You might feel like you’ll never make it through high school. I promise you’ll get it through it one way or another.

When the world gets too heavy, please ask for help. No situation is worth losing your life over. 

You cannot fix everyone. Hell, your almost 18 year old self is still learning that. The only person you can change is you. Remember that.

You’re going to experience all those things you’ve always dreamed about eventually. Quit trying to grow up so fast. 

One day you will find someone that loves all of you. Right now is not the time to worry about that. 

You’re going to learn to manage those crazy mood swings. Eventually.

Your family will  get over the fact that you like girls. They might not like it but they will learn to deal with it. 

 

Keep your head up,

Makaela

P.s, 

No matter how unbearable the situation might feel at the time, you’re going to get through it come hell or high water.

 

 

Fuck Your Stereotypes: Living With Bipolar

“Sometimes you climb out of bed in the morning and you think, I’m not going to make it, but you laugh inside — remembering all the times you’ve felt that way.”

 Charles Bukowski

Like other people, being officially diagnosed as bipolar was one of the most shocking and relieving things I’ve ever experienced- like hearing the answer to a question you already knew the answer to. After being officially diagnosed, I began learning how to manage and learned more about myself on the way. Here are my top 5 stereotypes

1. You don’t act/look/sound bipolar

You don’t look like a psychiatrist, I mean, what?

Most people have a general assumption of what being bipolar means. TV usually showcases extreme highs and extreme lows. While that can be the case, bipolar is a very manageable illness. Bipolar is complex and has many different categories and criteria. It’s important to realize that no two cases look alike.

2. Medication is the only way to be stable.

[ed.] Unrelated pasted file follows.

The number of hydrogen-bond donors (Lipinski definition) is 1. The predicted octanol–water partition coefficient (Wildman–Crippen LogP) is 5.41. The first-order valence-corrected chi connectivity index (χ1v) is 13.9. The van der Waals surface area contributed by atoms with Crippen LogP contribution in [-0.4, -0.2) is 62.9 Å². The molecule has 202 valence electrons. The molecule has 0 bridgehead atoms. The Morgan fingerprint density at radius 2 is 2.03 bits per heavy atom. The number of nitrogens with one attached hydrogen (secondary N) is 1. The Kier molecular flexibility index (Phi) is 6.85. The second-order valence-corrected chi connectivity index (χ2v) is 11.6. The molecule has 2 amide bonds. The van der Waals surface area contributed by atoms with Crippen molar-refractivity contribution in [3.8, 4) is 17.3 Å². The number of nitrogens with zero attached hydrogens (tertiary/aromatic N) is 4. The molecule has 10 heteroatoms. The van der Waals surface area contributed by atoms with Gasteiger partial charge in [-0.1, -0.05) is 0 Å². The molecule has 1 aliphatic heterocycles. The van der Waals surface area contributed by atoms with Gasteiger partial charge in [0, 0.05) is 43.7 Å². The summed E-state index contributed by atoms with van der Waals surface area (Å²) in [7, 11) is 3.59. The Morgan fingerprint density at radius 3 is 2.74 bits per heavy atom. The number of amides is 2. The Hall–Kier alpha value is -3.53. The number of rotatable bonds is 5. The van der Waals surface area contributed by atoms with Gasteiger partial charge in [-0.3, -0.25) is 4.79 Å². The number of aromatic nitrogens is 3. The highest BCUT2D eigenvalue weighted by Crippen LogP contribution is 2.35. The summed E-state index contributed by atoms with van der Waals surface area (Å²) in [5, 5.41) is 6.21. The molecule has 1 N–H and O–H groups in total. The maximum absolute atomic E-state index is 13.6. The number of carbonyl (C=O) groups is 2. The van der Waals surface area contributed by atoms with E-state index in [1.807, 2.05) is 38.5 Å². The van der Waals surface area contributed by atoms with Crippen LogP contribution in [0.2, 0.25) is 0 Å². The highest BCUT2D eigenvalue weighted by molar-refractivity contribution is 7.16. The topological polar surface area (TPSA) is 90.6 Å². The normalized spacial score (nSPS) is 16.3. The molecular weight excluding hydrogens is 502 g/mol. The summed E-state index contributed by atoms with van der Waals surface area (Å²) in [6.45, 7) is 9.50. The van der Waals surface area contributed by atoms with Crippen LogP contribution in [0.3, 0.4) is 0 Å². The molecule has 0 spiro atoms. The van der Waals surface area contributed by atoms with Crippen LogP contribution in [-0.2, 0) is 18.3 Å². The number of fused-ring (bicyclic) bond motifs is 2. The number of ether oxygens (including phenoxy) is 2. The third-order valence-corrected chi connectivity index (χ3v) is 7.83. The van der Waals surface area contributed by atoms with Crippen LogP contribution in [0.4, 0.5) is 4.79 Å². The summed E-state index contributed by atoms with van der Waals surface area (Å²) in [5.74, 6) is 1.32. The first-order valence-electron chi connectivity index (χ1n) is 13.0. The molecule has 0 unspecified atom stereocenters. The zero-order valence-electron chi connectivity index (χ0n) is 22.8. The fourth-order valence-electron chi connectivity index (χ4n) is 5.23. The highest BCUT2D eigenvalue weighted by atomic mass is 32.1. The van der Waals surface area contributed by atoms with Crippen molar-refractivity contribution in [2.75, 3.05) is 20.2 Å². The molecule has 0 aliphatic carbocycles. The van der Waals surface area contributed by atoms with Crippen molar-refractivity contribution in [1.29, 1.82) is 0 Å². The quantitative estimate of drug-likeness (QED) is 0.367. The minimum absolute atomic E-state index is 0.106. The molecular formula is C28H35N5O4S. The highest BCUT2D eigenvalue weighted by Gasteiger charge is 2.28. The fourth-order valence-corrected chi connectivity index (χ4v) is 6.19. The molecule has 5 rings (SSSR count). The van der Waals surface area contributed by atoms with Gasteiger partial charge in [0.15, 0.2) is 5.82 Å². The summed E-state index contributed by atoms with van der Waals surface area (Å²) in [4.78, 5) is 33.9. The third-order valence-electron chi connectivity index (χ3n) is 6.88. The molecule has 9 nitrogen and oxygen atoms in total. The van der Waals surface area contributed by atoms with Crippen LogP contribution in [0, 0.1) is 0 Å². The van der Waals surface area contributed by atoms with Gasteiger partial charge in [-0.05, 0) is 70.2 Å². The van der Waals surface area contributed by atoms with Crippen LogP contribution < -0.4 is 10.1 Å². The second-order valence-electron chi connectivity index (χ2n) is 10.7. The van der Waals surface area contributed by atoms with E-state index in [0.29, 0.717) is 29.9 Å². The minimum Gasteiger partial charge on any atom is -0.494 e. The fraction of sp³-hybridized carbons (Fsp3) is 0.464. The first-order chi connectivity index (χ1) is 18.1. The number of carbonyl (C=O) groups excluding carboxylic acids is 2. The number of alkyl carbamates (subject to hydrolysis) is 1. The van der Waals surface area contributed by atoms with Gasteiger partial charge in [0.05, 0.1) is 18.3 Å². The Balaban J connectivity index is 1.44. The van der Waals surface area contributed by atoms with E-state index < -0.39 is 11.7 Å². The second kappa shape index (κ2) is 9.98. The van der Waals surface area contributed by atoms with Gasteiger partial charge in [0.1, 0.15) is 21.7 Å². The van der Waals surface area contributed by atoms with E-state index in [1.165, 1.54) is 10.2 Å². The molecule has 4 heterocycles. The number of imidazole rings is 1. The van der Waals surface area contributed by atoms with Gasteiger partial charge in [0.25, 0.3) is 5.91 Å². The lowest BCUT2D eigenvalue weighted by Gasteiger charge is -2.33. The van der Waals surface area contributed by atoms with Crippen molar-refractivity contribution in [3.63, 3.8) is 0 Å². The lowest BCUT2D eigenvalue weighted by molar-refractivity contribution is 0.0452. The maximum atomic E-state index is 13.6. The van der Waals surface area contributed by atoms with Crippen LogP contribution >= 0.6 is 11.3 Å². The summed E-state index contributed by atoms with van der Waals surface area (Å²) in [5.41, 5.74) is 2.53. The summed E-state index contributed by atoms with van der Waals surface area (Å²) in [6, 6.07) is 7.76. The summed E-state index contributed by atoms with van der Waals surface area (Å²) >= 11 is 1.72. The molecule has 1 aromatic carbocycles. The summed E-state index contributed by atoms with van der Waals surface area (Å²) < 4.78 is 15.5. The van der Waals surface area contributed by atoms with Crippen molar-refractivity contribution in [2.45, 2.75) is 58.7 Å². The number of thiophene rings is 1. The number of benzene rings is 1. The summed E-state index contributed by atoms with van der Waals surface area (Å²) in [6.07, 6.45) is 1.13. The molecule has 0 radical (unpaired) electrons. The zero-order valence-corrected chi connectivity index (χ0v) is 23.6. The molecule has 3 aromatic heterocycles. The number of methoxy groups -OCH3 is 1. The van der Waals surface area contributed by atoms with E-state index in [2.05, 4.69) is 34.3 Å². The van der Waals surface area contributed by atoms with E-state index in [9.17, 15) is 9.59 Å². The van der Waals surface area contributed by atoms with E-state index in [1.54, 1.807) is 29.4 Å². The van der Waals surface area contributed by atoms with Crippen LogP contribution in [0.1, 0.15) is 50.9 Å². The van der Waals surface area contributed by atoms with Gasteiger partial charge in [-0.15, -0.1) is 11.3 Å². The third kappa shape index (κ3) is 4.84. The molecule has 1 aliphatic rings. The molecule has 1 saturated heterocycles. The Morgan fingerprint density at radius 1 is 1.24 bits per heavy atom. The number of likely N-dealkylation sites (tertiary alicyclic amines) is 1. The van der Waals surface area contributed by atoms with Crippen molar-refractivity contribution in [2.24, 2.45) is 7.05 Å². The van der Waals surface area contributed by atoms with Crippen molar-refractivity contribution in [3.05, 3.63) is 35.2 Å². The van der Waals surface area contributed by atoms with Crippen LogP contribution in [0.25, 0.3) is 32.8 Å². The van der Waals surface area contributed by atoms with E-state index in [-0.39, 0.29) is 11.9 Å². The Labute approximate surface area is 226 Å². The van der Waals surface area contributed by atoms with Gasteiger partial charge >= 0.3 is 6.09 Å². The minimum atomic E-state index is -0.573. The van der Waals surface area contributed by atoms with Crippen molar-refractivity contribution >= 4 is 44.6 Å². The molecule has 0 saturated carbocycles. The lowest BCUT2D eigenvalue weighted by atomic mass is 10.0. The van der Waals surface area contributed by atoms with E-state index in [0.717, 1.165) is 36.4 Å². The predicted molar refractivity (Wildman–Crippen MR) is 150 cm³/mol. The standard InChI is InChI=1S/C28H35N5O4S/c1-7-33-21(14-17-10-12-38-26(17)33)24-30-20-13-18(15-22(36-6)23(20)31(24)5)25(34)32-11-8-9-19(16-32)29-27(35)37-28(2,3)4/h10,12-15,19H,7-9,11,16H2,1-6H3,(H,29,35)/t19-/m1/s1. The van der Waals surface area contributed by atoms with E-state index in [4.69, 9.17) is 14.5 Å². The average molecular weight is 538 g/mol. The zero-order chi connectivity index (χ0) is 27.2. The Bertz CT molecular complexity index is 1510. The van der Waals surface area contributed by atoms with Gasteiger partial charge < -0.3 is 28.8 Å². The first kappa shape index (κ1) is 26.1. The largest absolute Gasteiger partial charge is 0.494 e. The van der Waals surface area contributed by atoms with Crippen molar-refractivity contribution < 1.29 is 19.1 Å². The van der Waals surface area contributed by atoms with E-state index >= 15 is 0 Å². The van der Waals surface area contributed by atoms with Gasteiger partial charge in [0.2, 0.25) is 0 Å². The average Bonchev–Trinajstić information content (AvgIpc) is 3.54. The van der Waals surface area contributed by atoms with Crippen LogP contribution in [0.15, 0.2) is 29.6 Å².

Refer to stereotype numero uno, where I mention that no two cases look alike. For some, medication is a fantastic way to manage mania/lows, while others find more holistic approaches that work for them.

3. Bipolar people are violent.

The truth is, the risk of violence for bipolar patients and non bipolar patients is about the same. The idea that being mentally ill makes you dangerous has been disproved countless times. Violence can be a symptom during an episode, but can be managed with the correct treatment and prevention plan.

4. Mania is fun!

Mania is usually a time of lack of good judgement, doing things you wouldn’t usually do. This might appear to be a good time, but in reality is dangerous for the person and the people around them. No one has the same manic experience, but the theme is usually the same: risk taking. This is another thing TV has glorified to appear as fun and full of endless opportunities, but in reality can leave you seriously injured mentally, physically or financially.

5. If you exercise/eat this/etc. you’ll be cured!

I saved this one for last because it is something I am passionate about. Everyone has their own treatment plan and the things that do or do not work for them. There becomes an issue when you tell someone they’re not treating it correctly. One last time for the people in the back, no two cases are alike.